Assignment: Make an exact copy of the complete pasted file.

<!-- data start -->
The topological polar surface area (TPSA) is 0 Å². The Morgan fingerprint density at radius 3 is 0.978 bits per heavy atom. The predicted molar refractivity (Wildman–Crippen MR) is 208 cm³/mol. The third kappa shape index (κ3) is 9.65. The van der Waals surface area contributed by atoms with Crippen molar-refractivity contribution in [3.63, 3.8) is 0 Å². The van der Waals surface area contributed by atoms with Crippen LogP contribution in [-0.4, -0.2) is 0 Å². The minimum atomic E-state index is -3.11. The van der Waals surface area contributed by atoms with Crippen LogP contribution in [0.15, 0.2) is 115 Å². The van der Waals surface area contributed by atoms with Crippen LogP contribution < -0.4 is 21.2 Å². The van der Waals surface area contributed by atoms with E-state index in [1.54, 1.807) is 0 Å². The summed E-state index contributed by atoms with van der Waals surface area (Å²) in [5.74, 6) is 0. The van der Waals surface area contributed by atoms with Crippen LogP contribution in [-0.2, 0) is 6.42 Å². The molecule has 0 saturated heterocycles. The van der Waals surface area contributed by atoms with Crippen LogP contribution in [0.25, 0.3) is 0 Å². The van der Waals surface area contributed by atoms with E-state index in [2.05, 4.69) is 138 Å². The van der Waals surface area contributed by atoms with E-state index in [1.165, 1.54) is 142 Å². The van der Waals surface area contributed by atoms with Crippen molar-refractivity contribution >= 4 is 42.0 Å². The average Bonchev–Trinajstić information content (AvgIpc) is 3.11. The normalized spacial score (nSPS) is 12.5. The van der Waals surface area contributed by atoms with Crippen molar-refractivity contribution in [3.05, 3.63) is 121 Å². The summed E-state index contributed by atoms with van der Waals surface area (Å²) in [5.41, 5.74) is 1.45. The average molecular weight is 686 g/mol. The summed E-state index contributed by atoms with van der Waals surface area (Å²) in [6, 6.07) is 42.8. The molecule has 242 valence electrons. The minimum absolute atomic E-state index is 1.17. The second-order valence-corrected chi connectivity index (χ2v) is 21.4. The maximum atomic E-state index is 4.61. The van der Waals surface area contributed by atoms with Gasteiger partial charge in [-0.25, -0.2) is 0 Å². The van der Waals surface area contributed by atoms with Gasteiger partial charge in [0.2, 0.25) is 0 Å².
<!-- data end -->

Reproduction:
The topological polar surface area (TPSA) is 0 Å². The Morgan fingerprint density at radius 3 is 0.978 bits per heavy atom. The predicted molar refractivity (Wildman–Crippen MR) is 208 cm³/mol. The third kappa shape index (κ3) is 9.65. The van der Waals surface area contributed by atoms with Crippen molar-refractivity contribution in [3.63, 3.8) is 0 Å². The van der Waals surface area contributed by atoms with Crippen LogP contribution in [-0.4, -0.2) is 0 Å². The minimum atomic E-state index is -3.11. The van der Waals surface area contributed by atoms with Crippen LogP contribution in [0.15, 0.2) is 115 Å². The van der Waals surface area contributed by atoms with Crippen LogP contribution < -0.4 is 21.2 Å². The van der Waals surface area contributed by atoms with E-state index in [1.54, 1.807) is 0 Å². The summed E-state index contributed by atoms with van der Waals surface area (Å²) in [5.74, 6) is 0. The van der Waals surface area contributed by atoms with Crippen LogP contribution in [-0.2, 0) is 6.42 Å². The molecule has 0 saturated heterocycles. The van der Waals surface area contributed by atoms with Crippen LogP contribution in [0.25, 0.3) is 0 Å². The van der Waals surface area contributed by atoms with E-state index in [2.05, 4.69) is 138 Å². The van der Waals surface area contributed by atoms with E-state index in [1.165, 1.54) is 142 Å². The van der Waals surface area contributed by atoms with Crippen molar-refractivity contribution >= 4 is 42.0 Å². The average Bonchev–Trinajstić information content (AvgIpc) is 3.11. The normalized spacial score (nSPS) is 12.5. The van der Waals surface area contributed by atoms with Crippen molar-refractivity contribution in [3.05, 3.63) is 121 Å². The summed E-state index contributed by atoms with van der Waals surface area (Å²) in [5.41, 5.74) is 1.45. The average molecular weight is 686 g/mol. The summed E-state index contributed by atoms with van der Waals surface area (Å²) in [6, 6.07) is 42.8. The molecule has 242 valence electrons. The minimum absolute atomic E-state index is 1.17. The second-order valence-corrected chi connectivity index (χ2v) is 21.4. The maximum atomic E-state index is 4.61. The van der Waals surface area contributed by atoms with Gasteiger partial charge in [-0.25, -0.2) is 0 Å². The van der Waals surface area contributed by atoms with Gasteiger partial charge in [0.2, 0.25) is 0 Å².